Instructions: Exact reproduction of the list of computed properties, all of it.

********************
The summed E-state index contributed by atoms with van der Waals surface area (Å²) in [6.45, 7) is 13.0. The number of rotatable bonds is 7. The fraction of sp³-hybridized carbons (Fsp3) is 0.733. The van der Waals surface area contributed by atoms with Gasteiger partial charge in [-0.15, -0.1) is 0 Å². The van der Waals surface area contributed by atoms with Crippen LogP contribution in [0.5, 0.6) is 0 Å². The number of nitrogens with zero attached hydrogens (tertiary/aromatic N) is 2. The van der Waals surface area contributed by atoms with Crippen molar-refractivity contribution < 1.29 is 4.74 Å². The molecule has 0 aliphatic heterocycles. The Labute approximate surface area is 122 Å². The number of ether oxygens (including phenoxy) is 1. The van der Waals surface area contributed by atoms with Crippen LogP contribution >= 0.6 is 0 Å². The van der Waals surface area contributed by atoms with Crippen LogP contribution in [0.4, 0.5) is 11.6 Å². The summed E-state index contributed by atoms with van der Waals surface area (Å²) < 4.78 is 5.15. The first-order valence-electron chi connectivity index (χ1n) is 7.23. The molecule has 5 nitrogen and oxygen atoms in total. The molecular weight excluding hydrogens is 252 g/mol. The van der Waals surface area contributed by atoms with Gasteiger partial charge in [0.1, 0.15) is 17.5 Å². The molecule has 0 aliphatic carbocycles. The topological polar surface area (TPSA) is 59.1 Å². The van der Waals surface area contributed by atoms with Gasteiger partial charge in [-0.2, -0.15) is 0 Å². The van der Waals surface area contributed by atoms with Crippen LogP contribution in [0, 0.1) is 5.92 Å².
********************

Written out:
The summed E-state index contributed by atoms with van der Waals surface area (Å²) in [6.45, 7) is 13.0. The number of rotatable bonds is 7. The fraction of sp³-hybridized carbons (Fsp3) is 0.733. The van der Waals surface area contributed by atoms with Gasteiger partial charge in [-0.15, -0.1) is 0 Å². The van der Waals surface area contributed by atoms with Crippen LogP contribution in [0.5, 0.6) is 0 Å². The number of nitrogens with zero attached hydrogens (tertiary/aromatic N) is 2. The van der Waals surface area contributed by atoms with Crippen molar-refractivity contribution < 1.29 is 4.74 Å². The molecule has 0 aliphatic heterocycles. The Labute approximate surface area is 122 Å². The number of ether oxygens (including phenoxy) is 1. The van der Waals surface area contributed by atoms with Crippen LogP contribution >= 0.6 is 0 Å². The van der Waals surface area contributed by atoms with Crippen LogP contribution in [0.4, 0.5) is 11.6 Å². The summed E-state index contributed by atoms with van der Waals surface area (Å²) < 4.78 is 5.15. The first-order valence-electron chi connectivity index (χ1n) is 7.23. The molecule has 5 nitrogen and oxygen atoms in total. The molecular weight excluding hydrogens is 252 g/mol. The van der Waals surface area contributed by atoms with Gasteiger partial charge in [0.1, 0.15) is 17.5 Å². The molecule has 0 aliphatic carbocycles. The topological polar surface area (TPSA) is 59.1 Å². The van der Waals surface area contributed by atoms with Gasteiger partial charge in [-0.2, -0.15) is 0 Å². The van der Waals surface area contributed by atoms with Crippen LogP contribution in [0, 0.1) is 5.92 Å².